• minimum operating life of 30 days. The acoustic output will decrease as the battery voltage decreases. It may be possible to still detect the ULB after 60 or more days but the detection range will be decreased.

The ULB can only be dedected by a receiver under the surface of the water. The maxium detection range of a ULB is typically up to 2 to 3 kilometres but is dependent on:

  • ULB acoustic output level
  • receiver sensitivity
  • whether the ULB is buried by debris (e.g. aircraft structure and mud)
  • the ambient noise level (e.g. sea state, nearby boats, marine animals, gas and oil lines)
  • water temperature gradients
  • depth difference between the ULB and the receiver.

ATSB capability and facilities

The ATSB’s central office in Canberra includes an audio laboratory and an FDR laboratory. ATSB investigators use these laboratories to perform CVR and FDR readouts for occurrences in Australia and overseas.

Australia is one of a few countries in the Asia-Pacific region to possess these types of labs. The ATSB offers its services and expertise to international investigators. In the past, the ATSB has assisted regional neighbours such as New Zealand, Indonesia, Singapore, Taiwan and Bangladesh with investigation readouts.

The ATSB also uses the labs to certify new recorder-type/aircraft-type combinations.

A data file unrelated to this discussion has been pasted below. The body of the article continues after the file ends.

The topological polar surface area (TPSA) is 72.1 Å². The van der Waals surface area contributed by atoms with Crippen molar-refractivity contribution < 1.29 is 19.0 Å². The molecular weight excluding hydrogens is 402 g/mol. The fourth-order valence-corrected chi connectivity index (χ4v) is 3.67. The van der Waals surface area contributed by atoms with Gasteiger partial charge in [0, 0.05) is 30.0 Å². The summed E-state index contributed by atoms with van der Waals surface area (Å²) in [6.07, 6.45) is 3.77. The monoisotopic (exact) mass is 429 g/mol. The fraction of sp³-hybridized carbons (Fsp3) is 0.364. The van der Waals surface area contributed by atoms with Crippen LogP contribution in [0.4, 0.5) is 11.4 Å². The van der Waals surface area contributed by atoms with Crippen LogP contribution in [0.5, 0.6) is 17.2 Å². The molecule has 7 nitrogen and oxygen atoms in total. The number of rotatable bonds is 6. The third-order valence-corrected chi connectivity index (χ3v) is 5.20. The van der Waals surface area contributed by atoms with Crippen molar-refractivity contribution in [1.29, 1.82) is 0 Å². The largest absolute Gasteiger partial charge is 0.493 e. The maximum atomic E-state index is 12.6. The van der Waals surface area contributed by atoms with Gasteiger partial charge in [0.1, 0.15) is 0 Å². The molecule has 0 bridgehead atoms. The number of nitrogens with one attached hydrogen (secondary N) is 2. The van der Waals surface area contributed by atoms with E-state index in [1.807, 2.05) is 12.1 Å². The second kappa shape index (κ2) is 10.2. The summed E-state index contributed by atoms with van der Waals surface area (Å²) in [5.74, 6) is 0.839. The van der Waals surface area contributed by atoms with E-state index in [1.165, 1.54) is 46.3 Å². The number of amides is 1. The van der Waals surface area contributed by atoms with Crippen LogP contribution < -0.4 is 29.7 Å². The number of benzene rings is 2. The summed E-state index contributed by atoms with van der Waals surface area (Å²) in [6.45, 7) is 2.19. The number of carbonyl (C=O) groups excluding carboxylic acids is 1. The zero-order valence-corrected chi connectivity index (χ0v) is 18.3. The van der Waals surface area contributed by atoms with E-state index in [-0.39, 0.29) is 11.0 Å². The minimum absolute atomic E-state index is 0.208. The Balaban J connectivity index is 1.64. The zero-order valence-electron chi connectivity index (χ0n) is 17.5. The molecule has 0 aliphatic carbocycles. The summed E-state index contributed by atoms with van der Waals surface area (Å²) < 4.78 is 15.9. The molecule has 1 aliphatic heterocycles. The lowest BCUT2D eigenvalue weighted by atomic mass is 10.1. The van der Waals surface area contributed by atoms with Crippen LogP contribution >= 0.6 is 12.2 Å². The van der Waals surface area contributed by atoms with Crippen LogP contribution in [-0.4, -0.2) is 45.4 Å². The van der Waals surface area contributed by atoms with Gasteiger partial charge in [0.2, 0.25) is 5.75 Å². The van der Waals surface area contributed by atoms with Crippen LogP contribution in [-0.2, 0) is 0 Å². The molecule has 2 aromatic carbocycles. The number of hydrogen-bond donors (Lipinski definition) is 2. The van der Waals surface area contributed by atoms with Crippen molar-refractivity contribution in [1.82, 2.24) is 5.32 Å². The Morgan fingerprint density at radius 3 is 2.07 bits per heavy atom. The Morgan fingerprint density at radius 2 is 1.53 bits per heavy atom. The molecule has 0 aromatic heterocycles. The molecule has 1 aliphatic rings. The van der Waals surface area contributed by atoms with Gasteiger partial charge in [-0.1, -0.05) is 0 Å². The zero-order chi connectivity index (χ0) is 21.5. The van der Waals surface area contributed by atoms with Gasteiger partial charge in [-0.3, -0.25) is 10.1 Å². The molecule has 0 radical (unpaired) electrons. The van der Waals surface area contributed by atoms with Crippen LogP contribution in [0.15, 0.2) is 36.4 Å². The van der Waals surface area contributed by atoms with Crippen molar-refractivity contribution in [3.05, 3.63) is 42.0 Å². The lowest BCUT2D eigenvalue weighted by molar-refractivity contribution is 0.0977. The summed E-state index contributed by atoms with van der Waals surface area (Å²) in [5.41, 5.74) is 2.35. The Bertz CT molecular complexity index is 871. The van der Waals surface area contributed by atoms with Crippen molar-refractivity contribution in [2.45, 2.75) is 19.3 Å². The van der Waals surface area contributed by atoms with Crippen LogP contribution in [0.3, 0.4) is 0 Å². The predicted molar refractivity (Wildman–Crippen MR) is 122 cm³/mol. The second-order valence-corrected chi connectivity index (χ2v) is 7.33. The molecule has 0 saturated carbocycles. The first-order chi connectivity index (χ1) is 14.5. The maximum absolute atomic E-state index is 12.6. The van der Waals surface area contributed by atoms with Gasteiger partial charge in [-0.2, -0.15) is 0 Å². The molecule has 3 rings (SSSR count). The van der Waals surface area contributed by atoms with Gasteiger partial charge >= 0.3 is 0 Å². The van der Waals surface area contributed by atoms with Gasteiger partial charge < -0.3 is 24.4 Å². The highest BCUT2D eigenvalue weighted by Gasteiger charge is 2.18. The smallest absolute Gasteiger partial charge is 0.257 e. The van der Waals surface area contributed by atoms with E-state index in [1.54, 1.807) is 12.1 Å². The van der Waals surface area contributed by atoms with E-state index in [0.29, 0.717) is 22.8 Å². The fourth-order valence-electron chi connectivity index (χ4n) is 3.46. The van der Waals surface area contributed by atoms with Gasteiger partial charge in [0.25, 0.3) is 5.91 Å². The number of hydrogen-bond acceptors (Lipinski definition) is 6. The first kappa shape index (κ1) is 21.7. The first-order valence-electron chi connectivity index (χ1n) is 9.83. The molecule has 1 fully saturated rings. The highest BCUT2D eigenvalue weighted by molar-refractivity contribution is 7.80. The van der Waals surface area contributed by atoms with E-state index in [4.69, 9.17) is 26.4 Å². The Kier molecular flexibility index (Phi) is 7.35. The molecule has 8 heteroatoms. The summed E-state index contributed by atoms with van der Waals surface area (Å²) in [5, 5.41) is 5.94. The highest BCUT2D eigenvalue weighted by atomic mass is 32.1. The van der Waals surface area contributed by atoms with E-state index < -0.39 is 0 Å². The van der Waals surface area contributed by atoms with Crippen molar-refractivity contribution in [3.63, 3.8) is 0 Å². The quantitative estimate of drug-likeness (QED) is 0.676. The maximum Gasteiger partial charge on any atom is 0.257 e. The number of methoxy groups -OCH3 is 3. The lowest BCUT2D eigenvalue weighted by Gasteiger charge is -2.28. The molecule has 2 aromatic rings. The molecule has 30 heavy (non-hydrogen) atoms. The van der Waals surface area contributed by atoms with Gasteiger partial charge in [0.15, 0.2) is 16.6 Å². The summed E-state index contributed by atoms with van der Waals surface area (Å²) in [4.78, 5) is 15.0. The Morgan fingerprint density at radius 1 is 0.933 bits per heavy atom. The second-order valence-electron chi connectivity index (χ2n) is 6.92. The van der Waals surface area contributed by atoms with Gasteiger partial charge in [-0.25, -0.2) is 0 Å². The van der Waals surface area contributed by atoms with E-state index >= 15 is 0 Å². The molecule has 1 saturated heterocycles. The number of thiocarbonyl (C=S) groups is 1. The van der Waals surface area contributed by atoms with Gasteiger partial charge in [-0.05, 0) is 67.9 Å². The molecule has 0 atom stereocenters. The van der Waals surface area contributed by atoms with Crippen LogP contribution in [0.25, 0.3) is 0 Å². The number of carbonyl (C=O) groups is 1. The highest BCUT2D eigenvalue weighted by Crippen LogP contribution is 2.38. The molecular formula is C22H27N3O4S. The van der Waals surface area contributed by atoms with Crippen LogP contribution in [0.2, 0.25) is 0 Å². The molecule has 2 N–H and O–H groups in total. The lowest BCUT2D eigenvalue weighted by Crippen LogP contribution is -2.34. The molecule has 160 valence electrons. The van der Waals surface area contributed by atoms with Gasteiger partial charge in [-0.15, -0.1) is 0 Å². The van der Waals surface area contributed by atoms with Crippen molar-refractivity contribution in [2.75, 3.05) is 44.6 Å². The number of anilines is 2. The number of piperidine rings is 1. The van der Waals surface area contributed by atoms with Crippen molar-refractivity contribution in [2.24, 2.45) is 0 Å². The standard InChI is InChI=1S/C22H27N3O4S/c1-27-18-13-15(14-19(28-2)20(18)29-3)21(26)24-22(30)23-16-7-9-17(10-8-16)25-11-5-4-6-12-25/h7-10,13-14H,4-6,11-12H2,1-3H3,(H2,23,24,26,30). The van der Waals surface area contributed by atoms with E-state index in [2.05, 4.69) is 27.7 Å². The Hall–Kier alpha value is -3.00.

In addition to its recorder readout capability, the ATSB has advanced computer graphics software which allows data obtained from all available sources to be combined to create a graphical reconstruction or animation of an accident or incident.

These data sources include FDR, CVR, ground-based radar recorders, eye-witness reports, air traffic service communications and wreckage analysis. Videos can also be produced from the computer graphics. Computer graphics are a powerful tool for investigators, being an excellent means of explaining accident scenarios to people unfamiliar with aviation, and also providing a valuable educational tool for pilots and other aviation professionals.

If an accident occurred at night in a remote area or at sea, the flight recorders may be the main, if not only, means of establishing the sequence of events immediately preceding the accident. At the very least, CVR and FDR data can save an investigation team many days or weeks of delay as the team examines the wreckage.

Many accidents have involved aircraft without flight recorders, and despite thorough investigation, the factors underlying these occurrences can remain inconclusive or unknown. As well, accidents leaving very little recoverable aircraft wreckage have, many times, been resolved once the flight recorders were found.

Flight recorders are also useful for cases in which evidence is transitory, e.g. occurrences involving windshear. In such instances, flight recorders will reveal the sudden effects of windshear upon an aircraft’s flight path. The evidence available from flight recording indicates that, prior to flight-parameter recording, the effect of the wind in many aircraft accidents was underestimated.